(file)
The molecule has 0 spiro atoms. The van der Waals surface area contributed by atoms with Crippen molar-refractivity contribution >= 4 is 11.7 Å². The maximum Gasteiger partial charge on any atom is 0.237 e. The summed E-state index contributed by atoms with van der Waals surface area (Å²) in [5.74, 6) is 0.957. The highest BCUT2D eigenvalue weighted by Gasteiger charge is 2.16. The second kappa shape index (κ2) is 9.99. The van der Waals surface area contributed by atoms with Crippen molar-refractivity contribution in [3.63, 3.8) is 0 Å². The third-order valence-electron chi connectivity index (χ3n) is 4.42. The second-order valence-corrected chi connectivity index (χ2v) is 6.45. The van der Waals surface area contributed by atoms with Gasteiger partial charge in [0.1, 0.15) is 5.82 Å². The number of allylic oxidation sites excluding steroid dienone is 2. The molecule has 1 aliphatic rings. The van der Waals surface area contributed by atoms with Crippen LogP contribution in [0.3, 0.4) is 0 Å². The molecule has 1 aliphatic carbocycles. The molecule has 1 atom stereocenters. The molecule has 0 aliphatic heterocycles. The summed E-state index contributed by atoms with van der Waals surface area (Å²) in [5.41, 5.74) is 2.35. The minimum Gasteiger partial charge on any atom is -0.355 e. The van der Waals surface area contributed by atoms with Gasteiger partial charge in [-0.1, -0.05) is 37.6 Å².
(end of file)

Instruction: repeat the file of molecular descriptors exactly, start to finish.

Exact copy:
The molecule has 0 spiro atoms. The van der Waals surface area contributed by atoms with Crippen molar-refractivity contribution >= 4 is 11.7 Å². The maximum Gasteiger partial charge on any atom is 0.237 e. The summed E-state index contributed by atoms with van der Waals surface area (Å²) in [5.74, 6) is 0.957. The highest BCUT2D eigenvalue weighted by Gasteiger charge is 2.16. The second kappa shape index (κ2) is 9.99. The van der Waals surface area contributed by atoms with Crippen molar-refractivity contribution in [3.63, 3.8) is 0 Å². The third-order valence-electron chi connectivity index (χ3n) is 4.42. The second-order valence-corrected chi connectivity index (χ2v) is 6.45. The van der Waals surface area contributed by atoms with Gasteiger partial charge in [0.1, 0.15) is 5.82 Å². The number of allylic oxidation sites excluding steroid dienone is 2. The molecule has 1 aliphatic rings. The van der Waals surface area contributed by atoms with Crippen LogP contribution in [0.3, 0.4) is 0 Å². The molecule has 1 aliphatic carbocycles. The molecule has 1 atom stereocenters. The molecule has 0 aliphatic heterocycles. The summed E-state index contributed by atoms with van der Waals surface area (Å²) in [5.41, 5.74) is 2.35. The minimum Gasteiger partial charge on any atom is -0.355 e. The van der Waals surface area contributed by atoms with Gasteiger partial charge in [-0.1, -0.05) is 37.6 Å².